• Bush, Rumsfeld, and Wolfowitz were disastrously wrong in brushing aside warnings by Army Chief of Staff Eric Shinseki and many others that they had sent grossly insufficient forces and resources to pacify Iraq. In the words of a Wall Street Journal op-ed by conservative writer Mark Helprin, the number of U.S. troops per Iraqi is the same as the "number of uniformed police officers per inhabitant of the City of New York. But the police in New York … do not have to protect their redoubts, travel in convoys, maintain a hospital system, run a civil service, reform a government, build schools, supply electricity, [or] battle an angry population that speaks an alien language, lives in an immense territory, and is armed with automatic weapons, explosives, suicide bombers, and rocket-propelled grenades."
• Most of the Iraqis who Cheney predicted would greet us as liberators now tell pollsters they want us out. Millions see us — understandably, if unfairly — as occupiers who have betrayed our promises, have made their lives more dangerous than Saddam did, and have killed, imprisoned, mistreated, and even tortured many innocent civilians.
• Evidence is accumulating that the torture at Abu Ghraib was far more than the aberrational misconduct of "a few American troops," as Bush portrayed it on May 24. The torture appears to have been a foreseeable outgrowth of systematic abuse of thousands of Iraqi civilians by many frightened, angry U.S. troops who have no way of knowing which Iraqis are insurgents. That abuse appears, in turn, to have grown out of high-level decisions to employ in occupied Iraq, without careful supervision, extremely harsh interrogation techniques initially developed to squeeze information out of known Qaeda leaders captured in or near Afghanistan. And the indiscriminate use of such harsh techniques was facilitated by White House Counsel Alberto Gonzales’s extremely narrow reading of the 1949 Geneva Conventions.
• Bush has cast aside the decent respect for the opinions of mankind enshrined in our Declaration of Independence, and he comes across to many onetime admirers of America overseas as a simpleminded, bullying international scofflaw. He has alienated potential friends, driven new recruits into the arms of our enemies, and brought hatred of America to unprecedented levels.
• While disdaining Clinton’s failed attempt to bribe North Korea into ending its nuclear weapons program, Bush appears to have done nothing, and to have no viable plan, to slow the race by that charter member of the "axis of evil" to build a major nuclear arsenal and become a nuclear Wal-Mart.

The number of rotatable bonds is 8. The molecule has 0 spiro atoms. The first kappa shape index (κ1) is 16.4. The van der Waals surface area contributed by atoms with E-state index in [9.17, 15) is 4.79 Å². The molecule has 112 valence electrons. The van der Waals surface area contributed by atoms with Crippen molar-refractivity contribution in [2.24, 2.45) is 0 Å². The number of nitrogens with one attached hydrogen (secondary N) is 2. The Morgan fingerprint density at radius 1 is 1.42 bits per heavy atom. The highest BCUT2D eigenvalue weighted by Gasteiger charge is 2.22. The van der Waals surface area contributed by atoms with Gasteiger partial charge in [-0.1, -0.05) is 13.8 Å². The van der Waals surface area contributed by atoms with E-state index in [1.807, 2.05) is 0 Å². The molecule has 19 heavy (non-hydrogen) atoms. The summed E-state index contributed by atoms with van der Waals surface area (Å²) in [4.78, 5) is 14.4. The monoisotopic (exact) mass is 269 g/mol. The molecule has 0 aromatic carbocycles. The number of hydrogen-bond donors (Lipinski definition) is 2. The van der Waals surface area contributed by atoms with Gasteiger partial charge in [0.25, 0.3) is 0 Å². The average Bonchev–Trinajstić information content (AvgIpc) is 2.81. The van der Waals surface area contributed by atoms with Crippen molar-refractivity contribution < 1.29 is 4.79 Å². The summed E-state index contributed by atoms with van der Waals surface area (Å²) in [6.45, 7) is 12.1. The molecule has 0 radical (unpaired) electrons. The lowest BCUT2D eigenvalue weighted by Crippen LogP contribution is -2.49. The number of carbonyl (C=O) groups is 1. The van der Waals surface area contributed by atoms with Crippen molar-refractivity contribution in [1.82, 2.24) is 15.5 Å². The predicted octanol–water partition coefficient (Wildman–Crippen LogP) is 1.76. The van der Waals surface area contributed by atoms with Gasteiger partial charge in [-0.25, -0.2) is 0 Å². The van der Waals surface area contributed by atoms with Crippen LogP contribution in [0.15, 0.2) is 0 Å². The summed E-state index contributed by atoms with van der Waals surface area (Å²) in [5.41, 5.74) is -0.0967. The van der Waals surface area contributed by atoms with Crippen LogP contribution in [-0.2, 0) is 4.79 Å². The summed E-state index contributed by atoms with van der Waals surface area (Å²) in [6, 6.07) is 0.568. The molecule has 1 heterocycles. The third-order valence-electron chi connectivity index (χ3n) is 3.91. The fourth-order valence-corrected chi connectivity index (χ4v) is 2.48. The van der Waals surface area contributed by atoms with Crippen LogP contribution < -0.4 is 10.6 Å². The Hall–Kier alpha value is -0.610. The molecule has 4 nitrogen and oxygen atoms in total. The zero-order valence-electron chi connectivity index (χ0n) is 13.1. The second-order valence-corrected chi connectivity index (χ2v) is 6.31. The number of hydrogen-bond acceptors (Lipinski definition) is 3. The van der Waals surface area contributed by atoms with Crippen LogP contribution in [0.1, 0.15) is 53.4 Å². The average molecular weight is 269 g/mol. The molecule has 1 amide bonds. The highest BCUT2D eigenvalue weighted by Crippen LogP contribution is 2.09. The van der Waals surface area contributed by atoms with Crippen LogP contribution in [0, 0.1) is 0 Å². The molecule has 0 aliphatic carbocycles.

And that is not to mention Bush’s embrace of Ariel Sharon, which has depleted American credibility as an honest broker in the Mideast; his disdain for due process, which seems likely to bring him a succession of Supreme Court rebuffs next month in cases involving two U.S. citizens and other indefinitely imprisoned "enemy combatants"; the looming fiscal disaster that Bush would accelerate by freezing in place his extravagant tax cuts disproportionately favoring the wealthiest Americans at the expense of our children and grandchildren; the pandering proposal to amend the Constitution to bar voters (as well as judges) from ever creating a right to same-sex marriage; and other unwise Bush departures from mainstream policy.
All presidents make mistakes. But no other president has publicly eschewed reading newspapers on the grounds that he can learn all he needs to know from his advisers, an unusually insular group that — with a few exceptions — acts as an ideological echo chamber and seeks to suppress dissenting voices rather than learn from them. Nor has any president in memory been so unwilling to adapt his preconceptions to the inconvenient realities of the real world.
In fairness, undue presidential sensitivity to what Bush calls "nuance" might bring paralysis or invite parody, a la John Kerry. Perhaps Learned Hand’s wisdom that "the spirit of liberty is the spirit which is not too sure that it is right" is incompatible with presidential decisiveness and constancy. Perhaps I am too imbued with the parochial disdain of the intellectual class for a man who eschews nuance even when he has a script, who is lost without one, but who understands voters’ low tolerance for complexity. Perhaps Bush will turn the current crisis around. Perhaps he will prove that I have underestimated him. If so, I will be very, very happy to admit my mistake.